Winging It

Maleficent is the latest example of taking a well-known story and looking at it from a different perspective. Drew Barrymore did it in 1998 with Ever After, a realistic take on Cinderella, while the musical Wicked puts a different spin on Frank L. Baum’s Oz stories in live theaters all over the world now. Last year’s Oz, The Great and Powerful did that as well. With Maleficent, the different perspective is based in motivation.

In the 1959 Disney animation classic, the only motivation given for Maleficent’s cursing of Princess Aurora is that she wasn’t invited to the party – definitely a case of anger management issues. Audiences accepted it unquestioningly, mostly because of the way Maleficent was drawn. She looked so evil it was understandable – even expected. The horns, the black gown, the cheekbones that could cut paper; it plays upon the audience’s visual prejudices so they know she’s B-A-D. As Jessica Rabbit said, “I’m not bad; I’m just drawn that way.”

Screenwriter Linda Woolverton knows about animation, having written both Beauty and the Beast and The Lion King. Scar in The Lion King could be an uncle of the animated Maleficent with the way he looks and his smooth voice. For Maleficent, though, Woolverton draws on  the lesson of Beauty and the Beast – looks are deceiving. She creates a full backstory that begins during Maleficent’s childhood. There are two lands that exist side by side but who are in conflict – one the land of men, the other one called the Moors, the province of wondrous creatures. It works as a metaphor as well as a geographical description. In the Moors, the young fairy Maleficent (Isobelle Molloy) is a benevolent protector of the realm. When Stefan (Michael Higgins), a young boy from the kingdom, trespasses in the Moors looking for treasure, Maleficent forgives him and the two become close friends for years. He awakens feelings of love within the teenaged Maleficent, but then Stephan returns to the world of men.

Years later the adult Stephan (Sharlto Copley) is a page for the king when the sovereign decides to invade the Moor and gain control of its wealth. He marches his army up to the border, but there the adult Maleficent (Angelina Jolie) and an army of Moor creatures make their stand and rout the army. Maleficent soars through the battle on her wings and personally defeats the king. When the injured king offers his crown to whoever will destroy Maleficent, Stephan returns to the woods. While he can’t kill her, he does maim her, and then collects his reward, including the hand of the King’s daughter.

From the christening scene on, the film almost recreates scenes from the ’59 version, even the green haze during enchantments. You have the trio of pixies who raise Princess Aurora (played by Imelda Staunton, Leslie Manville and Juno Temple), and the handsome prince (Brenton Thwaites) who finds Aurora in the woods shortly before her 16th birthday. But Woolverton makes Maleficent an active player who watches over Aurora as she grows from baby to toddler (played by Vivienne Jolie-Pitt) to beautiful teenager (Elle Fanning). She also gives Maleficent’s crow Diaval a human version (played by Sam Riley).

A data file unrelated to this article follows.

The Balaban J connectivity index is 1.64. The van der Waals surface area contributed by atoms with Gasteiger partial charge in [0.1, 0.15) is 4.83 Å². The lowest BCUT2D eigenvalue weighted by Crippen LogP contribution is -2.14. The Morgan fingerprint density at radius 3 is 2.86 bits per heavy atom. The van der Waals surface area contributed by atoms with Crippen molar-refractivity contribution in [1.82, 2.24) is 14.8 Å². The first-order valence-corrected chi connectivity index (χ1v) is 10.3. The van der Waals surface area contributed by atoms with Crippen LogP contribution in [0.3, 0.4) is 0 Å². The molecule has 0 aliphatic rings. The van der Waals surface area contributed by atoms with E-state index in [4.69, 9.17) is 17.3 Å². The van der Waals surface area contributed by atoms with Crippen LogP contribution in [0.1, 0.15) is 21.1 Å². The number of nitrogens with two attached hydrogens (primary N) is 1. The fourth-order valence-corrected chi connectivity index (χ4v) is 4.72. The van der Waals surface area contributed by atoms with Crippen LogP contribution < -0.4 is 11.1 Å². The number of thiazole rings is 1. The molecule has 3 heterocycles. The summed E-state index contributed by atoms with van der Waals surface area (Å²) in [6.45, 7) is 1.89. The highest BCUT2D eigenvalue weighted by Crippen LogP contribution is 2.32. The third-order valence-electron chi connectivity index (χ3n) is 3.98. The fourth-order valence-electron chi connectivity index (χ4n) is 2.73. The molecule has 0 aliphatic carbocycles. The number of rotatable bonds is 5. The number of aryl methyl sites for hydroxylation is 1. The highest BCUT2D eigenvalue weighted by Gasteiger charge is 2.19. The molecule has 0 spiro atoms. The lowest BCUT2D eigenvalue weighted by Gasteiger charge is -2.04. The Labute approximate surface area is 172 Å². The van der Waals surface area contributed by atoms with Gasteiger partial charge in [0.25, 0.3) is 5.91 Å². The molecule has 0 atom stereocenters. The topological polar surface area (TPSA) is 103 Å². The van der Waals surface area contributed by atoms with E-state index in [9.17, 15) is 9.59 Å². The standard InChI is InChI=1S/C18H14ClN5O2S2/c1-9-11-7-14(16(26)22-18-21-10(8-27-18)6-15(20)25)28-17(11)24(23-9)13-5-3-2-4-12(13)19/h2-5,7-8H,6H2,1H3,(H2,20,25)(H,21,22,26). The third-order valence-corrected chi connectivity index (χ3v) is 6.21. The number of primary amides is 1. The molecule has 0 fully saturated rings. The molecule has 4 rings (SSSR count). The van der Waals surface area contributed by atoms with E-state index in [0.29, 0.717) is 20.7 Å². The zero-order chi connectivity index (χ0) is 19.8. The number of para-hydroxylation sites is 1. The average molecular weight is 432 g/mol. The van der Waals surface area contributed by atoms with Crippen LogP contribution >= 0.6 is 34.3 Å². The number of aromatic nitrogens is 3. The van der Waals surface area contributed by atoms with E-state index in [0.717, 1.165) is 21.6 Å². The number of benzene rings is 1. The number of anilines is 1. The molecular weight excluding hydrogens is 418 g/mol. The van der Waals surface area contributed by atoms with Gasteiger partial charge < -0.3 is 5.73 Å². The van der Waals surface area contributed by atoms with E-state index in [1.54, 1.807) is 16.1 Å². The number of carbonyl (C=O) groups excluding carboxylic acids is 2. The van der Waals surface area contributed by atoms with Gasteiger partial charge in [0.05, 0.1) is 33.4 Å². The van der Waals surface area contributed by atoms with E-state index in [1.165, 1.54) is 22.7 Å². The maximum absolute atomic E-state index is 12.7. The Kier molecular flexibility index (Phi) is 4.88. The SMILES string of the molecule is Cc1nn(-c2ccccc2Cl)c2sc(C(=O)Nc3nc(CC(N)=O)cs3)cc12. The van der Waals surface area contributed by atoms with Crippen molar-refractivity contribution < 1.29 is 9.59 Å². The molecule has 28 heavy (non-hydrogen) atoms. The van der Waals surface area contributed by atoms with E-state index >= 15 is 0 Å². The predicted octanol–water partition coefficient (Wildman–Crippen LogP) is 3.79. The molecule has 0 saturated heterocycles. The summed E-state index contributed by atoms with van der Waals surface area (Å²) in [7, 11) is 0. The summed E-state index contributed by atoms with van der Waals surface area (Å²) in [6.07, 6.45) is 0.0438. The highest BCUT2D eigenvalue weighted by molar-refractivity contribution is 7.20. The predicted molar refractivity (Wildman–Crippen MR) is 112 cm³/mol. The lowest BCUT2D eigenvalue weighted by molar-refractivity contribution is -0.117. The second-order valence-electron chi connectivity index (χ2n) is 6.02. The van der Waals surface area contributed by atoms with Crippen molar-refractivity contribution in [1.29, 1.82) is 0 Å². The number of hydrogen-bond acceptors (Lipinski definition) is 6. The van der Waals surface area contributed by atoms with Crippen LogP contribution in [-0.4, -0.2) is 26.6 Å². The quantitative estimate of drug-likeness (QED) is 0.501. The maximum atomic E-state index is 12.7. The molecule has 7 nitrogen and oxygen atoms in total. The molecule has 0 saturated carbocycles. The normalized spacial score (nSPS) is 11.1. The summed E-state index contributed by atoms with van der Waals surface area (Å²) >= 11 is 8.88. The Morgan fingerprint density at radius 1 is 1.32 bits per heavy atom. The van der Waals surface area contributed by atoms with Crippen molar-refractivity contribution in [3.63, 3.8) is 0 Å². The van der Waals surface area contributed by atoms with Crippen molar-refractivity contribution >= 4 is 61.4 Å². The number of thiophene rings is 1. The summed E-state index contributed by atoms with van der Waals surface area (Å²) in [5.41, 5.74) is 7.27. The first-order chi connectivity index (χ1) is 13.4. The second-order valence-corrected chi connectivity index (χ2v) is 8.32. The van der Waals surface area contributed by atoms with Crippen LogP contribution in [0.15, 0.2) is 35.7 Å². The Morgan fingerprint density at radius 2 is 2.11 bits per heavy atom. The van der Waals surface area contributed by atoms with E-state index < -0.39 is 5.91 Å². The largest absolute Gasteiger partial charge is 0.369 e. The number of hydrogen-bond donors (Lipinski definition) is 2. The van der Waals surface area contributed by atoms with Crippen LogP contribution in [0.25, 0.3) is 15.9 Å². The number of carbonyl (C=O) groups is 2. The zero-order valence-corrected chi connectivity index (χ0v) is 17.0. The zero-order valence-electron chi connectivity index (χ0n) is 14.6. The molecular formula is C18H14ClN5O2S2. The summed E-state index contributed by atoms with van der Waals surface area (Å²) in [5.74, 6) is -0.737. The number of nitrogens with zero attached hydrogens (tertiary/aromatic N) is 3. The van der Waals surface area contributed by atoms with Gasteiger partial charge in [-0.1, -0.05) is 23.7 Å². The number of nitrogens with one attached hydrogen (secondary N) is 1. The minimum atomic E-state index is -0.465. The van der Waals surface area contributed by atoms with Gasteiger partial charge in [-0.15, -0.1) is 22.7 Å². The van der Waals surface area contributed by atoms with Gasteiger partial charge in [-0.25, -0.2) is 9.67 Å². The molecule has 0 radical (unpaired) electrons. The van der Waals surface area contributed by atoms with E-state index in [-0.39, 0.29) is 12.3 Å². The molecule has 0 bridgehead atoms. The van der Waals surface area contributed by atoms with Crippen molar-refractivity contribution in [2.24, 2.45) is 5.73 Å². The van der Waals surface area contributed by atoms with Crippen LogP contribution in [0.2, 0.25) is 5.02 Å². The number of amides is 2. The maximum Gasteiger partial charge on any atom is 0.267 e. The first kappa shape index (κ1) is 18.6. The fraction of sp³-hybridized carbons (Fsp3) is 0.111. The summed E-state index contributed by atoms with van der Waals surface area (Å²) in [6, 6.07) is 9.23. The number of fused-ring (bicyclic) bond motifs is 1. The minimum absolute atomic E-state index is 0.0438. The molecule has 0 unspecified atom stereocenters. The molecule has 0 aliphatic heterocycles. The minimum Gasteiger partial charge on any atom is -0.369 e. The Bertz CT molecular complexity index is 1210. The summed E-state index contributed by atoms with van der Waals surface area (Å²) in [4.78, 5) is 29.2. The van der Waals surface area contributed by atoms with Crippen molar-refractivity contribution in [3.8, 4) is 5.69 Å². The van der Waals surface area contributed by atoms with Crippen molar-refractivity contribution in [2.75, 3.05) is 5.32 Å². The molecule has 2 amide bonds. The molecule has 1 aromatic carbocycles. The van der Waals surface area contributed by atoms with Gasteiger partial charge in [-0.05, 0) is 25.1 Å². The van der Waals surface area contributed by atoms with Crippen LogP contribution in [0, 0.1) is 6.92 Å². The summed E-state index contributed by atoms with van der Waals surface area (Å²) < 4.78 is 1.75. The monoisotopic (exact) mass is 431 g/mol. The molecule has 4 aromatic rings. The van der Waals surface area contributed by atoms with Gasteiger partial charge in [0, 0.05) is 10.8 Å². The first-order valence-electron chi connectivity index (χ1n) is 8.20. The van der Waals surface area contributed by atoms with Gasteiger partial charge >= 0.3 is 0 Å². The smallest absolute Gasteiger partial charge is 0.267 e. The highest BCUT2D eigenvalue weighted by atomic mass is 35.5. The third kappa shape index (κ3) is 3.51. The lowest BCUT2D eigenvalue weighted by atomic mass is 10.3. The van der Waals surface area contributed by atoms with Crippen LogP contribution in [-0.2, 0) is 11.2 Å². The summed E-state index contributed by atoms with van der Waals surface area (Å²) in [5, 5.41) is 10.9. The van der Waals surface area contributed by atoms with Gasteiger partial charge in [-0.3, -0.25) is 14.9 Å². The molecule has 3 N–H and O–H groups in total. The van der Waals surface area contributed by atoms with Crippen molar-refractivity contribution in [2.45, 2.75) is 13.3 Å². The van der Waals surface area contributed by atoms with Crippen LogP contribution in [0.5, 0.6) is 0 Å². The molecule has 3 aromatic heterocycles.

Jolie handles “evil” side of her character with a light touch that’s wonderful to behold, but her interplay with Fanning is beautiful in the depth of conflicted emotion. Fanning has stepped out of big sister Dakota’s shadow and is now a powerhouse performer in her own right. This movie passes the Bechdel test on gender bias with flying colors. (The test is that a work must have two women who talk to each other about something besides a man; in the course of a year there aren’t many major movies that pass it.)

It’s hard to tell that this is the first directing assignment for Robert Stromberg, although he’s done over 90 films in the visual effects department and has won two Oscars for art direction (for Avatar and Tim Burton’s Alice in Wonderland). The visuals for the film are stunning, but they serve the story rather than overwhelming it.

During the end credits there’s a melancholic version of “Once Upon A Dream” from the animated movie, performed by Lana Del Ray. The video combines footage from both films and provides an interesting comparison of the styles.

Over the course of its history, Disney has done much to perpetuate the idea of romantic “true love” as the goal for young women, which has skewed many a person’s understanding of love. Now they appear to be correcting the perception, both earlier this year with Frozen and now with Maleficent. It’s good to see this trend developing, and hopefully it will continue.


2 thoughts on “Winging It

  1. I love the trend of “new perspective” fairytales and the newest Disney idea that “true love” isn’t just being struck with physical attraction. It’s refreshing. The thing that touched me most in this movie was the angle on parenting I guess. Maleficent is the “mother” that wished she could take back words uttered from a place of anger and rage and hurt. Words that she thought would feel better when they left her but that she sees will hurt the child she loves. I found myself relating to her in that way. How at times, in my humanness, I have “cursed” my children and uttered words that could hurt them s they grow and how I wish I could take those back and that the only real way to take them back is to love them more than I hurt.

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